It was for the first time, that Rishi sat down to write a story, and did not feel like a writer. He had been cut-off from this world for 4 months now, and the only reason he wanted to write a story was the desire to re-experience the euphoric delight one feels after completing something which has sweat invested in it.
So he began, thinking first as to how he had written his previous stories. Observing the process from its birth. Reminiscing, he realised that a lot of them arose from his school experiences. And those days were no longer a distinct memory. Surely not something that elicited much emotional response. If at all, he chose to write a story on those experiences then he’d have to make a lot of mental effort. Something, which Rishi shied away from doing at the moment.
The memory which was fresh in him, and which he cherished now was his last four months in a place, outside where he had lived all his life. He tried writing a story from his experiences there, but he could not find any single thread of moment which he could convert into a tale.
The reasons for this were there, Rishi had been a writer of stories usually picked from his own life and where the main character generally had a detached lonely point of view. That was seldom his point of view in the last few months. And even if this point of view was available, there was no crisis moment to go with it, which Rishi considered as the engine that made the story run.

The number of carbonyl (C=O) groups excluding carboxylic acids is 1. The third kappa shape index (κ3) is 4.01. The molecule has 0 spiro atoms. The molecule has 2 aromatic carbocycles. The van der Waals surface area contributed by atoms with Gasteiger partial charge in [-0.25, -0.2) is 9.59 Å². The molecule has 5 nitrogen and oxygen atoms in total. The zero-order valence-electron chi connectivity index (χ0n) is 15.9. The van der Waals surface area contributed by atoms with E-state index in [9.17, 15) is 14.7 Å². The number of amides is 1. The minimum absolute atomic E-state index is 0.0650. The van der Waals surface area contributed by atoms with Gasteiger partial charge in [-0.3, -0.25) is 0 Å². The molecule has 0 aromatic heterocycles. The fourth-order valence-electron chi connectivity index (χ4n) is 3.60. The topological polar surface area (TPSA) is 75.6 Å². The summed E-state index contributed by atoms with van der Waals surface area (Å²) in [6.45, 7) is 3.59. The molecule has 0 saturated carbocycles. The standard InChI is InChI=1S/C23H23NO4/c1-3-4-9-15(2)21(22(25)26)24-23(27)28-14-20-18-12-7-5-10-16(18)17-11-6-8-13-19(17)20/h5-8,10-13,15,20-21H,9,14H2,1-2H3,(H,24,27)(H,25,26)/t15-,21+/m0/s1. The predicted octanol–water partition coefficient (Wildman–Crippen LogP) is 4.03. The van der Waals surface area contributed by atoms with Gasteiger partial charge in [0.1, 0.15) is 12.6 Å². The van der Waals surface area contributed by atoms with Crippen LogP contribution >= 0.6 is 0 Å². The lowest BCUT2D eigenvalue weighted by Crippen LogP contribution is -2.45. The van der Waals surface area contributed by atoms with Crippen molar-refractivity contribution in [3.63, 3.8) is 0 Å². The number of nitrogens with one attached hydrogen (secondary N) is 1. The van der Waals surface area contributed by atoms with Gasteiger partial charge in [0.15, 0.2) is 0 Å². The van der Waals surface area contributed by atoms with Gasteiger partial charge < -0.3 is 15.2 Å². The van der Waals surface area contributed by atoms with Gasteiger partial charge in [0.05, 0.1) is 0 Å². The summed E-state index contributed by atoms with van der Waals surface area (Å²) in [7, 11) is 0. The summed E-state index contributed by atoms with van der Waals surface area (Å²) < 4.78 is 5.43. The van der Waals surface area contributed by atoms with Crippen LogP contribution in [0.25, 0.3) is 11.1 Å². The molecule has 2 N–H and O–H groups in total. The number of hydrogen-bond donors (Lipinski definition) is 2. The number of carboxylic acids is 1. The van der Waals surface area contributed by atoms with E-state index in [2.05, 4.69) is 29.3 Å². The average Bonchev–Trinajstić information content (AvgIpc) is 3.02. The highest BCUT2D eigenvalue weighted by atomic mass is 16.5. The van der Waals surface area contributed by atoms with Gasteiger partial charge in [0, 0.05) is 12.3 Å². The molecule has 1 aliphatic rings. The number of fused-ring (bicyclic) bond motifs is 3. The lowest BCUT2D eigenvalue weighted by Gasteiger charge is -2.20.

As he was wondering these things, he understood what moment of crises he was going to take. The logic was acceptable to him, it was not one of those silly pieces in school magazine, where a person writes on the topic of ‘I have nothing to write about’. This was more advanced. Something that revealed the inner working’s of a writer’s mind. Something that tells the readers what it might be like, to be a writer.
If he read this story, by some other writer, he wouldn’t scoff at the fundamental lameness of their effort. And, that was how the story passed its litmus test, and is here before you.